The strife that Shimmer Chinodya highlights in the title of one of his novels seems to be trailing the award-winning author in real life.
REPORT BY GODWIN MUZARI
In his quest to get to the bottom of most religions, Chinodya divorces himself from beliefs and convictions around him, distancing himself from his being.
He rants and curses, obviously failing to suppress seething anger, as he talks about self-discovery and the superstitious world around him.
Chinodya’s new interest in his writings is to probe religions and he seems to disagree with most forms of worship in various beliefs.
In a protracted interview with StandardLife&Style on Thursday, Chinodya said he is “beautifully confused about human beliefs and their authenticity”.
In his yesteryear novel titled Strife, Chinodya traces his genealogical roots and beliefs that shaped his family tree, yet he is afraid to commit himself to the beliefs of his ancestry.
“I have followed the line of beliefs and religions in our clan, but I cannot fully commit myself to their doctrines,” said Chinodya.
He admits that he is fighting himself and the fear of vainly running away from his shadow leaves him in a religious vacuum.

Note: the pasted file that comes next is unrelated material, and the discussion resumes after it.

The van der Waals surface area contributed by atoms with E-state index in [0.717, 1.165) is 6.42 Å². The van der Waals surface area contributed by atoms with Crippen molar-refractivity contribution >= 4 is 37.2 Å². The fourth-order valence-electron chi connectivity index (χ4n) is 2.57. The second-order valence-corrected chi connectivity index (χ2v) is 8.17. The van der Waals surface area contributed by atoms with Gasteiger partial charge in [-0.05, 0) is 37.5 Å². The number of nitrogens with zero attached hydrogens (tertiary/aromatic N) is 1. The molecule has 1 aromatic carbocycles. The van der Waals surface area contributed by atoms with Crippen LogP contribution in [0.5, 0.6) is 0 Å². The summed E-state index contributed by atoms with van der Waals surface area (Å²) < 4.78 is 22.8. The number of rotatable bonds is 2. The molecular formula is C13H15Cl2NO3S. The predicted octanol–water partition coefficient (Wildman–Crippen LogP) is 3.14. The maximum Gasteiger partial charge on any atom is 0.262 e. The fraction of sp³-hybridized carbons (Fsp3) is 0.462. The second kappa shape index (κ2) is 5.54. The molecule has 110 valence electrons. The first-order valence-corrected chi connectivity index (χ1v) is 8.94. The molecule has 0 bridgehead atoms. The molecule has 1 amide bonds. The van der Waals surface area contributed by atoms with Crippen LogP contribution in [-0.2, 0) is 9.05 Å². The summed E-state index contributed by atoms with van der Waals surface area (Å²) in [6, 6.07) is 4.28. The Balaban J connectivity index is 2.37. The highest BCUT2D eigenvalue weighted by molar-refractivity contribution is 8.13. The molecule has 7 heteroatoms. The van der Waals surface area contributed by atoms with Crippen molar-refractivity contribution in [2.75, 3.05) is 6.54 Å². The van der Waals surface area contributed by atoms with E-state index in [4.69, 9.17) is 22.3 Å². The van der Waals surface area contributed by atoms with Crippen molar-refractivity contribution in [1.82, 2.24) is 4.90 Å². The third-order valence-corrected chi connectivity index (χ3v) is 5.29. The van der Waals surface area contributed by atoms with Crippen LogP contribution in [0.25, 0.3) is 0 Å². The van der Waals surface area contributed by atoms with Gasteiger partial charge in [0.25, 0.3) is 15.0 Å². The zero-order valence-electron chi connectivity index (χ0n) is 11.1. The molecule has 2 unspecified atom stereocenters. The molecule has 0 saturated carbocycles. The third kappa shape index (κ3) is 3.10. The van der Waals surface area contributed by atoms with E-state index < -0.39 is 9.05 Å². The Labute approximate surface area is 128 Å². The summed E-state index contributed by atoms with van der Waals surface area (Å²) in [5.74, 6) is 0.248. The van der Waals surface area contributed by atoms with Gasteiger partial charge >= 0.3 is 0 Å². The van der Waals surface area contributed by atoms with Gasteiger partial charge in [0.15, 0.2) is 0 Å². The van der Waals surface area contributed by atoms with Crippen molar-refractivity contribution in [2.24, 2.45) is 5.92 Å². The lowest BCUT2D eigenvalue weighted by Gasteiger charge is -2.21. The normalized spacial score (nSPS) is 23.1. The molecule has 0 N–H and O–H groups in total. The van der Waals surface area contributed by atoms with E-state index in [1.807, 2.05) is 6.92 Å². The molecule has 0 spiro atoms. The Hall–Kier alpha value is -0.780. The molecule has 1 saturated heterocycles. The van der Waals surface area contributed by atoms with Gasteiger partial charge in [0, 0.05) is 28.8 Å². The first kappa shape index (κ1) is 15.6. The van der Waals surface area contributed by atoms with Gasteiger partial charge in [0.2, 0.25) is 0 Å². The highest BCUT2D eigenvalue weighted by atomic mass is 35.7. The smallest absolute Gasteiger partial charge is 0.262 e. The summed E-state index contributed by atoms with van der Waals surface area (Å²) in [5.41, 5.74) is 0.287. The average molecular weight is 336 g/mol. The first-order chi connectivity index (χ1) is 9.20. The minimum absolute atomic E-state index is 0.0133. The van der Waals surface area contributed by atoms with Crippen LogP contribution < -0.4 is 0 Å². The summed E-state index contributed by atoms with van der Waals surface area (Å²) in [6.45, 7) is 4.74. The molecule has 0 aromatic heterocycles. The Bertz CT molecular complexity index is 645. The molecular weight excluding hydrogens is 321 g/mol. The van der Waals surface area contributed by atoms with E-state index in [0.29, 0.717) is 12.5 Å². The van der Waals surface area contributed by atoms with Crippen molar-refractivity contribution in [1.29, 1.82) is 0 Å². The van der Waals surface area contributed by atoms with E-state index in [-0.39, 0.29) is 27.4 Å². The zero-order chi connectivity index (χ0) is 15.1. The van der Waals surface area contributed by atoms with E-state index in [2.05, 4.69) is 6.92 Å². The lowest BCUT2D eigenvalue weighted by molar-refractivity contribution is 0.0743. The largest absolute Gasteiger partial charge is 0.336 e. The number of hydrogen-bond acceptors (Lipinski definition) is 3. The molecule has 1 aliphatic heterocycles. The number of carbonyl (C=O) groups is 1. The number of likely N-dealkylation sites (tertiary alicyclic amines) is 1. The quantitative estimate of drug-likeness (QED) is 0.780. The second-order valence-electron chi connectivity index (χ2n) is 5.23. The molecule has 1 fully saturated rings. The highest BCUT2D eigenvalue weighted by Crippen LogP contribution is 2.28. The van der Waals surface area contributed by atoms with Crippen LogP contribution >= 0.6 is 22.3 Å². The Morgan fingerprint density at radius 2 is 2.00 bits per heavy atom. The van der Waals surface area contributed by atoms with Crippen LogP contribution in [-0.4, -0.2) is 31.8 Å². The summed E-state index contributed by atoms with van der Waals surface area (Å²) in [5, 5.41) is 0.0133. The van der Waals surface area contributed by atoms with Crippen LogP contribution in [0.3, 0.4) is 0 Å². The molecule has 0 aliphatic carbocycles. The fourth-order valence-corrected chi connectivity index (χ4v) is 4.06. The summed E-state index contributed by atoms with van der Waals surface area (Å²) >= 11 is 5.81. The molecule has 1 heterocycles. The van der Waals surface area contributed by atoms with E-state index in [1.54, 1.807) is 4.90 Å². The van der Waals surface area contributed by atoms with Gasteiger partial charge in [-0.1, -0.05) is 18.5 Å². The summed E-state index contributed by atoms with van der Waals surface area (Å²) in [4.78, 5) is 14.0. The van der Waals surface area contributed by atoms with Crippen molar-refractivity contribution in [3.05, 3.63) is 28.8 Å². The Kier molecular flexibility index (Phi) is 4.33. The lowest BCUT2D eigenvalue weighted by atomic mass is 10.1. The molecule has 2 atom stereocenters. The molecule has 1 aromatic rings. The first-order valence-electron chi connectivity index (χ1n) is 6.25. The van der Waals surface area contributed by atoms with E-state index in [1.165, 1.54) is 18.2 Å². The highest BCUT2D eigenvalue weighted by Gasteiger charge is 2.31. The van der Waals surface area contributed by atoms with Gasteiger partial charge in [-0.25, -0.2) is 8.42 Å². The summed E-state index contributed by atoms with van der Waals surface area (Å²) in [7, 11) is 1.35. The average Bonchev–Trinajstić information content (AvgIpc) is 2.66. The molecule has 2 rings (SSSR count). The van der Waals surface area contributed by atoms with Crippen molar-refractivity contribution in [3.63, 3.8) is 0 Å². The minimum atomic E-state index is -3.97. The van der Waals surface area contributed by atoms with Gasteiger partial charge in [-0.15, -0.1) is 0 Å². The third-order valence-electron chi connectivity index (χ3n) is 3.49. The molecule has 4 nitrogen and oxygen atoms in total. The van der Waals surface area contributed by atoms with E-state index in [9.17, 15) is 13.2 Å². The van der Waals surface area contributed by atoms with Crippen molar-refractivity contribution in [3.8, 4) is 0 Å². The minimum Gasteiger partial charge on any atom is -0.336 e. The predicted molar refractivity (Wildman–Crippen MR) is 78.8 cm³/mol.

“I am afraid that if I go and start practising traditional rituals like brewing beer, I would be awakening lying dogs that might maul me. But I am also not sure what I will do if the ancestral past that I explore in Strife comes knocking on my door.”
In a story titled Infidel that wraps his latest book, Chiwoniso and Other Stories, Chinodya probes various Christian doctrines and takes a swipe at emerging denominations that he refers to as “new fanatics”.
Speaking through a character called Godfrey, Chinodya asks insightful questions about religion.
In a conversation with his friend, Godfrey says: “The world’s most problems today are caused by three main things: greed, racism and religion . . .
“If there was no religion, people throughout the world would live happily together. Look at Osama Bin Laden and other extremists. The greatest threat to the world today is a full-scale war between Islam and Christianity.”
His friend accuses him of blasphemy but Godfrey is not deterred as he goes on to ask unexpected questions about Heaven. He asks if there are any boundaries in Heaven and how “thousands of billions of humanoids, black, brown, yellow, white; souls from thousand millennia ago” will live together.
Godfrey’s comments are reflective of Chinodya’s battle with religion in real life.
I’m mature enough to confront belief systems around me: Chinodya
The author says he is mature enough, artistically, to confront belief systems around him.
Although he was brought up in the Dutch Reformed Church, Chinodya says his recent attempt to retrace his religious steps were unsuccessful because a lot had changed the style of church services.
The author said he would not belong to any religious sector.
“My religion is goodwill, respect, compassion, tolerance and openness,” he said.